Granted, there will be times when you just cannot leave a game to follow your schedule, whether it's trying to find that elusive save point, or you loaned your scheduled game to someone else. The best thing to do at these times is to exercise good judgment and self-control; mark the extra time spend, and redistribute your free time with your other games to compensate. And like any schedule set, you shouldn't overexert yourself and exceed scheduled time. That would just throw your planning out of whack.

But through careful time-management and creating a checkoff list, any game you own can and will be eventually cleared. Unless you just clock in a full 24-hour game-fest - then it's just a matter of sheer willpower.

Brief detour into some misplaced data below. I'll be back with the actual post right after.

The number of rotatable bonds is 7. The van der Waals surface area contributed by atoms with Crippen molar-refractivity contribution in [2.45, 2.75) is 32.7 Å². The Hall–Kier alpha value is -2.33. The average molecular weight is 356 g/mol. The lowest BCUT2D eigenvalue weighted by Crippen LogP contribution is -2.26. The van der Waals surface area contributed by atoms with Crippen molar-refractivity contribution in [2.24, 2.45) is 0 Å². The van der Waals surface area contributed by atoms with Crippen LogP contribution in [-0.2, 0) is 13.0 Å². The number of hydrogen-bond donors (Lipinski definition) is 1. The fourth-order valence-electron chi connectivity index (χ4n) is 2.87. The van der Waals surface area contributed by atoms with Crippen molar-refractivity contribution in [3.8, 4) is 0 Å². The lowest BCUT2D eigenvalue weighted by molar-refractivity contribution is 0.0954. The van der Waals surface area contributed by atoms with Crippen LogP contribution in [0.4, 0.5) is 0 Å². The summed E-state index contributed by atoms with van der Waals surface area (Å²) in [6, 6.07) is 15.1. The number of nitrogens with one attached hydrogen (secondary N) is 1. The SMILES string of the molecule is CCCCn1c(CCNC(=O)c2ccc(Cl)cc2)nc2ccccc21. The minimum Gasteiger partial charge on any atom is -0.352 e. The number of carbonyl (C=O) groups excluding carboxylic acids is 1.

Ratchet and Clank: A Crack in Time...completed!

Among the constant struggles of trying to complete games amidst these recent game releases, I bring you another playing-through-the-game-in-hard-mode moments, complete with my first Platinum Trophy! The game this was accomplished in? Ratchet and Clank: A Crack in Time!

Though earning it wasn't easy, considering the glitches that thwared the trophy system. But after playing through the game once more in Challenge Mode and completing more of the side quests, getting that 100% was all the more sweeter. Now, that game joins Batman: Arkham Asylum and Uncharted 2: Among Thieves as games I've completed through all difficulty levels.

In actuality, this was done back in January 14th, but I needed to get it off my chest and documented properly on this blog.

Plus, it'll make me feel better when I'll buy God of War III later.